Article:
Oil minister: World is waiting for sanctions to be eased to turn to Iran’s resources

Oil&Gas Materials 6 November 2013 10:28 (UTC +04:00)

Baku, Azerbaijan, Nov. 6

By Rahim Zamanov - Trend: The whole world is waiting for Iran's sanctions to be eased so that they could benefit from the country's oil and gas resources, the Iranian Oil Minister Bijan Namdar Zanganeh said.

"Iran is a great supplier in the global markets, so the world can't ignore the country," the IRNA News Agency quoted Zanganeh as saying in a televised interview.

He referred to the 15 ministerial meeting of the Gas Exporting Countries Forum and said that nowadays gas and energy have become more important.

"Oil will always maintain its important place in the global markets and gas can never replace it," he said.

Deputy Oil Minister for International Affairs Ali Majedi in October invited all the international oil companies and governments to invest in Iran's oil industry.

"The oil ministry will revise the contracts considering the country's national interests," the IRNA News Agency quoted Majedi as saying.

"A committee has been formed to revise the country's oil contracts in order to make them more attractive to foreign companies," he added.

He stressed that Iran needs to increse its oil production capacity.

In September the Iranian Oil Minister Bijan Namdar Zanganeh ordered oil ministry officials to revise contracts in order to increase the recovery rate of the country's active oil and gas fields.

Iran is in dire need of money and financial resources and can't afford paying the expenses of giant projects in the energy sector, so it needs the money of domestic and foreign private companies to carry out the projects.

Irans oil and oil products exports, which accounts for over 80 per cent of the country's total exports, have faced a falling trend in the past two years. The country's oil exports were around 2.2 million barrels per day in 2011 but the figure has fallen to below one million barrels.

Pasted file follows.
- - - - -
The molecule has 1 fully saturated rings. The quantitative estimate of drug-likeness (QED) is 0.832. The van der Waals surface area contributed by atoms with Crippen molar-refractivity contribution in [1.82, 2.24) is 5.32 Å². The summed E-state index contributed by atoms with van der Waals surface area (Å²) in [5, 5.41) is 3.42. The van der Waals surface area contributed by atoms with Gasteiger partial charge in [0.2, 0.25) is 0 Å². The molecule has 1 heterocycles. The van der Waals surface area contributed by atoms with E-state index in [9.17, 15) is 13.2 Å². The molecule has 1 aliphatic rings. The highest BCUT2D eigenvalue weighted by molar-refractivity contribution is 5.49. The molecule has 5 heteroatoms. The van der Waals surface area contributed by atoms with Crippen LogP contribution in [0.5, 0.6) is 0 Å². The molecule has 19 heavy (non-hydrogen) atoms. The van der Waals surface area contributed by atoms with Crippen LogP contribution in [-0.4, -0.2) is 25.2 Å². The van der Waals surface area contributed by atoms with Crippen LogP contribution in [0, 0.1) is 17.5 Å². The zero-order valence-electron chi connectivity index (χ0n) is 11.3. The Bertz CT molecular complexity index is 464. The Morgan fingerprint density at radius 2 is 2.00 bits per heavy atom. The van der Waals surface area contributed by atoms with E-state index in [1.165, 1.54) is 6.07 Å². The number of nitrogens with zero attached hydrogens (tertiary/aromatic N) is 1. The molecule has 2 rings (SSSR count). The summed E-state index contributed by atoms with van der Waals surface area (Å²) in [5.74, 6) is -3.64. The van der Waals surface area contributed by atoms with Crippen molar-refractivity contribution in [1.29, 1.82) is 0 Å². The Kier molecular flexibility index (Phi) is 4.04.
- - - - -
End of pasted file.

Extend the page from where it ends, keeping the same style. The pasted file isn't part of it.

Due to sanctions against the country, Tehran is unable to receive its oil revenues in any currency. Therefore it can just import legal goods from the destination country in exchange for the exported oil.

Iran's gas condensates exports also faced a 26-per cent decrease in the mentioned period, while the country's petrochemical products exports fell by 40 per cent.

Iran's gas condensate, and petrochemical products exports stood at $10 billion and $15 billion, respectively, in 2011.

Several oil and gas projects in Iran has been halted (or their progress is realy slow) due to fiancial problems or lack of technology. The projects' expenses have increased sharply, as well.

For example in the absence of foreign companies, it was estimated that the phases 11 to 24 of the giant South Pars gas field will come on stream at the cost of $40 billion. But some $46 billion have been invested in the project so far while none of the phases are complete yet. According to the former Iranian Oil Minister Rostam Qasemi another $30 billion should be invested in the project. Iran's oil projects are suffering from the same problems, as well.